As for the coloursof freedom, the first colour which can be associated with it is red– the colour of blood, fire, love of life, warmth, passion, war and battle. In ancient times the red colour was believed to protect against hazards; in the Ancient Rome brides used to wear a flame red veil symbolizing love and fertility. It was the colour of the emperor, nobles and generals. During the Middle Ages executioner sused to wear red robes meaning the connection of life and death. Even today a cardinal wears a red robe to remind of the blood of martyrs. Traditionally, red is a bright signal colour, which promises new life and the coming of heat; this is also the colour of revolutionaries’ flags.

A range of the colours of freedom could also include blue–the colour of sky, distances, transparency, purity, divinity, truth and fidelity. It also means unreality, high ambitions and dreams. In Christian symbolism blue represents purity; therefore, Maryis usually depicted wrapped in a blue cloak. Often in Christianity the confrontation of blue and white symbolizes the fight between heaven and earth (such as the fight between St. George and the dragon). According to the Eastern tradition, blue has been considered the colour of the protection against evil in the Islamic countries.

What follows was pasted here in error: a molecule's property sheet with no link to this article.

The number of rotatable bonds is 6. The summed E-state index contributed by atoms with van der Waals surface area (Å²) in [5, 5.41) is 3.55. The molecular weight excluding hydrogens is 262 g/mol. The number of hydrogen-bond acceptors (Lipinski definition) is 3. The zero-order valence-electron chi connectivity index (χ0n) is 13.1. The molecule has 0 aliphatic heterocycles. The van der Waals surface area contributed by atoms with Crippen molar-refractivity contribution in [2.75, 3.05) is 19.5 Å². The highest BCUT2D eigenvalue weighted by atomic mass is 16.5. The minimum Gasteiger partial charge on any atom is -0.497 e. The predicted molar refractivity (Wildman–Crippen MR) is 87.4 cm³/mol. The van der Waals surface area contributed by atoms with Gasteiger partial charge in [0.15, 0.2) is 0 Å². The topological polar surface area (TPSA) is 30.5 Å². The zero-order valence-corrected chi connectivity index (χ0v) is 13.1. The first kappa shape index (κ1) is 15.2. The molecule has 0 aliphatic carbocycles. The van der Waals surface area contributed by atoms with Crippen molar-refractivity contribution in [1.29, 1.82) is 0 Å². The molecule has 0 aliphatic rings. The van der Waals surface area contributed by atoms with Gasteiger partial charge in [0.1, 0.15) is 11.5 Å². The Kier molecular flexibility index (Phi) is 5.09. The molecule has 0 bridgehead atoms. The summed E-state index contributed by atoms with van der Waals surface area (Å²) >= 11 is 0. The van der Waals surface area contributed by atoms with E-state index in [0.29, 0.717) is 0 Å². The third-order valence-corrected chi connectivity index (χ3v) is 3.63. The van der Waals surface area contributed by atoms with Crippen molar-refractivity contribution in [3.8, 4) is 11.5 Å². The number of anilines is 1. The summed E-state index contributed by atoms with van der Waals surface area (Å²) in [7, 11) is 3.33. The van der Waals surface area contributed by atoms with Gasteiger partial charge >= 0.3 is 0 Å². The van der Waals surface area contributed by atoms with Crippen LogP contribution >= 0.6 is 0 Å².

The colour of freedom might also be green–the colour of awakening spring, life and freshness, the meaning of which is between the redness of hell fire and blue sky. Green is often contrasted with red–the colour of life, and sometimes replaces it. Green represents renewal; it is the colour of hope, long evity and immortality. The range of the colours of freedomis quite wide and each artist can find their individual colour of freedom, as well as a form of expression, interpreting the theme differently and individually combining their own personal experiences, feelings and visions.